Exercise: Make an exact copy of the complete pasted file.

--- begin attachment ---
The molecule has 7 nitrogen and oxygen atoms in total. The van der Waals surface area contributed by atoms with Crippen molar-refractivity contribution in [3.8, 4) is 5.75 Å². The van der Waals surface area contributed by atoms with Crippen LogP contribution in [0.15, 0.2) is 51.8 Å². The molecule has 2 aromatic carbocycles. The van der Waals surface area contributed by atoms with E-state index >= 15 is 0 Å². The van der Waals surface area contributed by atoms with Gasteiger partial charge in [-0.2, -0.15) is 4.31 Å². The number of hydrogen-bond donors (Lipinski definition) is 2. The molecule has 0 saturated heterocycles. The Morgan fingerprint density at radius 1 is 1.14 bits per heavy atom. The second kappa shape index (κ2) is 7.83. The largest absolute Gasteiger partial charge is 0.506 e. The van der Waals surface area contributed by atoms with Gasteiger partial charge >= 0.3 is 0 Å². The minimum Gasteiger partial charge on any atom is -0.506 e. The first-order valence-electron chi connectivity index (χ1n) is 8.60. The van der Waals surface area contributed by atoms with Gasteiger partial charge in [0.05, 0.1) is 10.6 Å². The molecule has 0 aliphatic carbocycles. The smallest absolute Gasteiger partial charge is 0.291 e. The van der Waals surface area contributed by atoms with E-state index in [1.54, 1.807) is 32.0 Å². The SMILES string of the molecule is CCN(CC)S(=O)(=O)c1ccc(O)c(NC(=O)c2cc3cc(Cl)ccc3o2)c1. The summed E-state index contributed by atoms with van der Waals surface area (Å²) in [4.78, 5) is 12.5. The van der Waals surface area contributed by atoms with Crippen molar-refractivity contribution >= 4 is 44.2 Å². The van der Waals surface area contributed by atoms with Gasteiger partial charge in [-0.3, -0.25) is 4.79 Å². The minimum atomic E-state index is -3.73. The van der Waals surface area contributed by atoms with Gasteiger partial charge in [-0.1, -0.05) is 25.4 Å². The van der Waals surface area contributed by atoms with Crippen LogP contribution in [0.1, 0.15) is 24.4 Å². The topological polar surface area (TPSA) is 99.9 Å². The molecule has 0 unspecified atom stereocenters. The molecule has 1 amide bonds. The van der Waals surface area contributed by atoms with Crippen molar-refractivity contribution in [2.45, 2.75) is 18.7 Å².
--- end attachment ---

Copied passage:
The molecule has 7 nitrogen and oxygen atoms in total. The van der Waals surface area contributed by atoms with Crippen molar-refractivity contribution in [3.8, 4) is 5.75 Å². The van der Waals surface area contributed by atoms with Crippen LogP contribution in [0.15, 0.2) is 51.8 Å². The molecule has 2 aromatic carbocycles. The van der Waals surface area contributed by atoms with E-state index >= 15 is 0 Å². The van der Waals surface area contributed by atoms with Gasteiger partial charge in [-0.2, -0.15) is 4.31 Å². The number of hydrogen-bond donors (Lipinski definition) is 2. The molecule has 0 saturated heterocycles. The Morgan fingerprint density at radius 1 is 1.14 bits per heavy atom. The second kappa shape index (κ2) is 7.83. The largest absolute Gasteiger partial charge is 0.506 e. The van der Waals surface area contributed by atoms with Gasteiger partial charge >= 0.3 is 0 Å². The minimum Gasteiger partial charge on any atom is -0.506 e. The first-order valence-electron chi connectivity index (χ1n) is 8.60. The van der Waals surface area contributed by atoms with Gasteiger partial charge in [0.05, 0.1) is 10.6 Å². The molecule has 0 aliphatic carbocycles. The smallest absolute Gasteiger partial charge is 0.291 e. The van der Waals surface area contributed by atoms with E-state index in [1.54, 1.807) is 32.0 Å². The SMILES string of the molecule is CCN(CC)S(=O)(=O)c1ccc(O)c(NC(=O)c2cc3cc(Cl)ccc3o2)c1. The summed E-state index contributed by atoms with van der Waals surface area (Å²) in [4.78, 5) is 12.5. The van der Waals surface area contributed by atoms with Crippen molar-refractivity contribution >= 4 is 44.2 Å². The van der Waals surface area contributed by atoms with Gasteiger partial charge in [-0.3, -0.25) is 4.79 Å². The minimum atomic E-state index is -3.73. The van der Waals surface area contributed by atoms with Gasteiger partial charge in [-0.1, -0.05) is 25.4 Å². The van der Waals surface area contributed by atoms with Crippen LogP contribution in [0.1, 0.15) is 24.4 Å². The topological polar surface area (TPSA) is 99.9 Å². The molecule has 0 unspecified atom stereocenters. The molecule has 1 amide bonds. The van der Waals surface area contributed by atoms with Crippen molar-refractivity contribution in [2.45, 2.75) is 18.7 Å².